News from the coop

Bertha, who joined us in October last, was not long for this world.

Two weeks ago, she was clearly unwell – bleeding from her rear end. On closer inspection it seemed she had a prolapsed vent and that Persephone had pecked at it and caused an injury. I read up on what you have to do, and that was bathe her to get the blood off and see what was going on, gently push the vent back in and isolate her from the attentions of other chickens. Chickens are cannibals. Who knew?

To keep her safe, I cleaned her up and then brought her into the house in a cat carrier we have repurposed for fowl use. She was definitely in a bad way on Saturday night – I put her in the box, closed the door, slightly trapping her tail feathers. She didn’t move for 12 hours.

However, the following morning, she was clearly a bit perkier. Opening the conservatory door she cheeped at us, and when we started to feed her again – she’d been starved so she wouldn’t lay another egg and injure her vent again – she went for the food. Thinking she was well on the mend, I put her back in the run. But not a happy outcome – a few mornings later and she was no longer with us.

So, a few weeks later and I’ve restocked the coop. This time it’s new season birds, very small, and still a month or maybe two from laying.

New hens

They are a Copperhead Maran and a Barred Rock. The Barred Rock reminds P of a falcon and so is probably going to be called Peregrine. Is there a feminine version? Peregrina? No name yet for the copperhead who, we are promised, will iridesce in the sun.

We dropped them into the chicken palace along with some seeds and mealworms and there was vanishingly little squabbling. A little bit of arguing nothing too serious, so I left them to it.

Long after dark I went back down the garden to see how it was going. Persephone has now been used to us for so long that when we go down the garden in the middle of the night, she wakes up and comes to see us. For too long over the winter I’ve not been home in daylight and all of the henwrangling has been done after dark. The new birds know nothing of this and were sleeping peacefully in the hen house.

Welcoming Bertha to the hen house

We had a death a month or two again – Houdini the chicken looked a little peaky in the afternoon, but she’d looked peaky before and rallied so we left her to it and went out to see Jason Donovan in Priscilla The Musical On Tour. By the time we came home, Houdini was dead, and in full rigor, under the feed bowls.

Going from two chickens to one answered a few questions in a slightly surprising way. We had assumed it had been Persephone laying the shell-less eggs, and that it had been Houdini who like to shout from the rooftops at 5am dawn. It had been the other way around.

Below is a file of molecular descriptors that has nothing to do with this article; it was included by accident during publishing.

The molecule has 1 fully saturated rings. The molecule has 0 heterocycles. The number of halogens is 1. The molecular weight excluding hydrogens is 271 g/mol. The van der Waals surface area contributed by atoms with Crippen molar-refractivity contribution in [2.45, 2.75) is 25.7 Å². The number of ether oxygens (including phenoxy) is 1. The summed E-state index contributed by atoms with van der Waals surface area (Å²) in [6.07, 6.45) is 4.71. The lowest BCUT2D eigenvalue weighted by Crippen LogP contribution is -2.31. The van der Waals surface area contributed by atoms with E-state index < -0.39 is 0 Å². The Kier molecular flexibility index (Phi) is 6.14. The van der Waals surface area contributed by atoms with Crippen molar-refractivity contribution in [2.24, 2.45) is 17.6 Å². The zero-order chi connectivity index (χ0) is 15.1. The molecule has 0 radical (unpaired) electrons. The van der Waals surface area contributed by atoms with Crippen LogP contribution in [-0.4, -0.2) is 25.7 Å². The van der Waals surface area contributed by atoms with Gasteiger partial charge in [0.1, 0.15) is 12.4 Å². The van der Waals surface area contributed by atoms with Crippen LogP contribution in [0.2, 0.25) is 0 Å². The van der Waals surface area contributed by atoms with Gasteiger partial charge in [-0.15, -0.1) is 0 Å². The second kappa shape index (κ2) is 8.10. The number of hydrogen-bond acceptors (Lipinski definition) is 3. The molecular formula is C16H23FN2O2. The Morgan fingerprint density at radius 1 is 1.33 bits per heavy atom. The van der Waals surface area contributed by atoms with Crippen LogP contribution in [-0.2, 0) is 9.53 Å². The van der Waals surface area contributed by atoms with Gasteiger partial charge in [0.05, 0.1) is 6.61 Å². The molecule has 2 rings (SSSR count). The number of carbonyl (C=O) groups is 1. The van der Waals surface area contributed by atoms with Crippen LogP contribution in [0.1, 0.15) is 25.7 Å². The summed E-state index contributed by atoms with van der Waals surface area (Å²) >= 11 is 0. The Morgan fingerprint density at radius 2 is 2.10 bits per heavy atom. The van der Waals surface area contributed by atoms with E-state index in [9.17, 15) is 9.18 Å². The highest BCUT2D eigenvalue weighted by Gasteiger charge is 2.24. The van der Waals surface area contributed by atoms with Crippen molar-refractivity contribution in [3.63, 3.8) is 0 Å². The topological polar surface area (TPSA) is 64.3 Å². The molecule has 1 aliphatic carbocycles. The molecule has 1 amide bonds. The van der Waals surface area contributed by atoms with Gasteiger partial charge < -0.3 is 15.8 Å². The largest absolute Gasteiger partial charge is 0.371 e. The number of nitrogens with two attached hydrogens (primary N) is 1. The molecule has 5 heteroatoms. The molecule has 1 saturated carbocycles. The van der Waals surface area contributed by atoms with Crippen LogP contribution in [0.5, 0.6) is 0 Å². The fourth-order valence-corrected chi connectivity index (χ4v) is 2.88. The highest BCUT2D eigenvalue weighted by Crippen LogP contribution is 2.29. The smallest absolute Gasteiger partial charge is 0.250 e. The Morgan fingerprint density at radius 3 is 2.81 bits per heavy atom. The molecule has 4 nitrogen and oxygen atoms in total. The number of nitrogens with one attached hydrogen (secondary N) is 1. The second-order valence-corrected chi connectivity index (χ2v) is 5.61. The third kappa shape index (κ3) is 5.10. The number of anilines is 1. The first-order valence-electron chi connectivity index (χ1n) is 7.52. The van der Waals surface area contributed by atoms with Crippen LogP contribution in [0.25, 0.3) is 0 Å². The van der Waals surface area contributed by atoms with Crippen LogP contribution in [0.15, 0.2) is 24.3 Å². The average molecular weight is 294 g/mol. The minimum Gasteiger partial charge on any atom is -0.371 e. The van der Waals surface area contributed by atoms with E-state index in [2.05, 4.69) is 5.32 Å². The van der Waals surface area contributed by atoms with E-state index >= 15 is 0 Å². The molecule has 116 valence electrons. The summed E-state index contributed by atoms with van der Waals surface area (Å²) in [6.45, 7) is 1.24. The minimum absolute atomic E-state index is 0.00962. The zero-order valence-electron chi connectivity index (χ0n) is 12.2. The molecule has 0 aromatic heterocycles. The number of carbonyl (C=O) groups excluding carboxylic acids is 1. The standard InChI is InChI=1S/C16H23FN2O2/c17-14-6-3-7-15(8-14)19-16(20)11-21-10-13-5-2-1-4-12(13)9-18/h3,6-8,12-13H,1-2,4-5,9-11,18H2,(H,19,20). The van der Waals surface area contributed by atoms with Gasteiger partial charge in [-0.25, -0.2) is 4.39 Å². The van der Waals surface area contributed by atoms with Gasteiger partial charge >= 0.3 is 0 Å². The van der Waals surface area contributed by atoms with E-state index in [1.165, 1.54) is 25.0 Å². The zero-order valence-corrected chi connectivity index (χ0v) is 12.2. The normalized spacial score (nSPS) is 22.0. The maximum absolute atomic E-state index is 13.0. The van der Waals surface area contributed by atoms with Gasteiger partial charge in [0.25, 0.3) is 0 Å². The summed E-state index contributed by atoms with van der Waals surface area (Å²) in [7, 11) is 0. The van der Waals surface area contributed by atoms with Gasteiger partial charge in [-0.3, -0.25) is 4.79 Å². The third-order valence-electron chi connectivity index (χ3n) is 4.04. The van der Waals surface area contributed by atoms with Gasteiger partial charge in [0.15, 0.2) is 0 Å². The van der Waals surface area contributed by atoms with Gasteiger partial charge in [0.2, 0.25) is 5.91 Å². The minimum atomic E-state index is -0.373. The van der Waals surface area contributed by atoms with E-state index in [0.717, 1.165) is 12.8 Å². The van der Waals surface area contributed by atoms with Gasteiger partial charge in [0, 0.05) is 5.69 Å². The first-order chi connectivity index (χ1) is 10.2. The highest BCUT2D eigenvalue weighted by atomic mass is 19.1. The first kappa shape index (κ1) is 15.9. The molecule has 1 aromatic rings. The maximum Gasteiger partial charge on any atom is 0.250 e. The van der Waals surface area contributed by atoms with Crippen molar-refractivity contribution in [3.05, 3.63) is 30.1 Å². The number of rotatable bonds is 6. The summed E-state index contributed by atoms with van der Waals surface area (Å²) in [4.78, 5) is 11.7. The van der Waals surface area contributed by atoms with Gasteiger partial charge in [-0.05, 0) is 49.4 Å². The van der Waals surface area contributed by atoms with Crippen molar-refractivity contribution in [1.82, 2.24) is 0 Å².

We have postponed finding another celly for Persephone for the months since just because when you read about how hard it can be to introduce new birds to a flock, it seems awfully offputting. We had half-baked plans in our head of fencing off half the run, buying additional food bowls, keeping two chickens apart, maybe even using the cat transporting box as a temporary roost… but talking it through with our chicken supplier out by IKEA this afternoon made it all seem a little simpler. “Just chuck her in and see how she gets on,” was the advice. “There will be ten minutes of squawking and feathers and then it will be fine.”

The chicken lady was concerned our existing bird would try and injure our new one, but our concern, on seeing the birds for sale, was that they were enormous and it would be Persephone who would suffer.

It’s her size that gave Bertha her name: as the chicken lady hoiked her out of the pen and trimmed her wing, she said, “Come here, Big Bertha!” And that’s the name we’re going with.

Bertha arrives

We drove her home, chucked her in the pen, watched for half an hour and there wasn’t too much aggro. Persephone ducked and froze for a while and allowed herself to be pecked before flying up to a perch and sitting out of the way and bokking.

Bertha arrives

Then she jumped down and gave chase for a few minutes before it was Bertha’s time for the solitude of the perch. It’s quite hard to take pictures of a white chicken against the dark of the bark, she just ends up overexposed and ghostly. Chickens generally don’t stay still long enough for good photos anyway.

Bertha arrives

After a few minutes a sort of peace descended, broken by Bertha’s reaction to the cats in the garden. Persephone is used to them by now, but Bertha got into a complete flap and the cat ran past the hen house as fast as it could. (Not our cat – a neighbour’s cat comes up through a gap in the fence and spends most of its afternoons sunbathing in a corner.)

We heard chicken calls for a while after we got back into the house but now it’s after dark. Have the hens managed to roost together without another battle? Better go and check.

The chickens have names!